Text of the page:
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Arginine vasopressin responses to hypoxia and hypercapnia in late-gestation fetal sheep. Am J Physiol 1991 Jun;260(6 Pt 2):R1077-81



Pubmed ID




Scopus ID

2-s2.0-0025776216   57 Citations


The purpose of this study was to determine the interaction of hypoxia and hypercapnia in the control of arginine vasopressin (AVP) secretion in fetal sheep and to determine the role of the peripheral arterial chemoreceptors in that response. We measured the plasma AVP response to hypercapnia and/or hypoxia in catheterized intact or sinoaortic-denervated fetal sheep between 123 and 144 days of gestation. Ewes were exposed to the following inspired gases: two successive 30-min periods of normocapnic normoxia, 30 min of normocapnic normoxia followed by 30 min of normocapnic hypoxia, two successive 30-min periods of hypercapnic normoxia, or 30 min of hypercapnic normoxia followed by 30 min of hypercapnic hypoxia (i.e., asphyxia). Hypercapnia per se had no significant effect on fetal plasma AVP. Normocapnic hypoxia per se resulted in a significant increase in fetal plasma AVP. Although hypercapnia resulted in a significant acidemia, the decrease in arterial pH was more marked under hypoxic conditions. Hypercapnia/acidemia augmented the AVP response to hypoxia. Fetal sinoaortic denervation did not significantly attenuate any of the AVP responses. We conclude that hypercapnia augments the fetal AVP response to hypoxia and that the AVP response to neither normocapnic nor hypercapnic hypoxia is dependent on afferent information carried in the carotid sinus or aortic nerves.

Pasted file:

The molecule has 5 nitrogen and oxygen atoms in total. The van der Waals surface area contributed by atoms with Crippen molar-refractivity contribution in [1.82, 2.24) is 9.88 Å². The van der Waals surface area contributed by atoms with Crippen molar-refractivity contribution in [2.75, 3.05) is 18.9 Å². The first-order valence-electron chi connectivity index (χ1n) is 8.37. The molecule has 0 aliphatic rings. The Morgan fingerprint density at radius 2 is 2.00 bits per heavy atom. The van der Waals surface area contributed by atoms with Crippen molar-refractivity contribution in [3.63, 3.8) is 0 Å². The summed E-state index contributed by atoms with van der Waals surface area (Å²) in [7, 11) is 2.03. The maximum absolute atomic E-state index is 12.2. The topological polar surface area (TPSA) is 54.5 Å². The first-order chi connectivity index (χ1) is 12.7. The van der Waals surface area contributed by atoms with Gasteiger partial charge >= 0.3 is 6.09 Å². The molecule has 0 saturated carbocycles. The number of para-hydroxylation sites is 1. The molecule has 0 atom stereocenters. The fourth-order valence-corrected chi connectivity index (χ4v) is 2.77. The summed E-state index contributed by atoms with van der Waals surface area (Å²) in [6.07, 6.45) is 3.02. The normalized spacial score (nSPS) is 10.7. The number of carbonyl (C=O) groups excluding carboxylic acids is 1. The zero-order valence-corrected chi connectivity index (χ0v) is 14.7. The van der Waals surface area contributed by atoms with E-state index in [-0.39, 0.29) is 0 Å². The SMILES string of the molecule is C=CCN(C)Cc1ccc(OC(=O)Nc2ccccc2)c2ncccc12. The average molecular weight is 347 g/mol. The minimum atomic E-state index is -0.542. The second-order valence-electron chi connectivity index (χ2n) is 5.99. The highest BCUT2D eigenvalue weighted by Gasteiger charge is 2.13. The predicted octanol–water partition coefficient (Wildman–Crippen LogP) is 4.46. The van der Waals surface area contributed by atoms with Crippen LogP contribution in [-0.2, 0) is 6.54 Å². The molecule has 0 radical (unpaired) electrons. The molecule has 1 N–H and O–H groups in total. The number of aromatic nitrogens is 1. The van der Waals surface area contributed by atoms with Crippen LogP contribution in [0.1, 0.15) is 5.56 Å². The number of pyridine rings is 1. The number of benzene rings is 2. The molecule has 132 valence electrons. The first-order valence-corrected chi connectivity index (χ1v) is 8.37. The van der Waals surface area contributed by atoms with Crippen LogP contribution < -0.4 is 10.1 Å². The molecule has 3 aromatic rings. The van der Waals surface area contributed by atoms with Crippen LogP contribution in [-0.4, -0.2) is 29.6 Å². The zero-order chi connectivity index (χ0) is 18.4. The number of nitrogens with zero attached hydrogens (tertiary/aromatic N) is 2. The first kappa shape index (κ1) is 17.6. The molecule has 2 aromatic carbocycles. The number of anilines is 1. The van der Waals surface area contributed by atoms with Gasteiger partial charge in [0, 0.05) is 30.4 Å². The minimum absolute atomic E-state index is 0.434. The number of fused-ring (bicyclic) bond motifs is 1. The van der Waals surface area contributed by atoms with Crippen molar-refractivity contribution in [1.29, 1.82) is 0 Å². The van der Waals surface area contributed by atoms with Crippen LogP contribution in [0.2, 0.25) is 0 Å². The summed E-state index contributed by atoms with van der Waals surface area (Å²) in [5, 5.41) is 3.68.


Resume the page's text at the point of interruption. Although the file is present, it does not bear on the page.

Author List

Raff H, Kane CW, Wood CE


Hershel Raff PhD Professor in the Medicine department at Medical College of Wisconsin

MESH terms used to index this publication - Major topics in bold

Arginine Vasopressin
Blood Gas Analysis
Chemoreceptor Cells
Hydrogen-Ion Concentration
Pregnancy, Animal
jenkins-FCD Prod-484 8aa07fc50b7f6d102f3dda2f4c7056ff84294d1d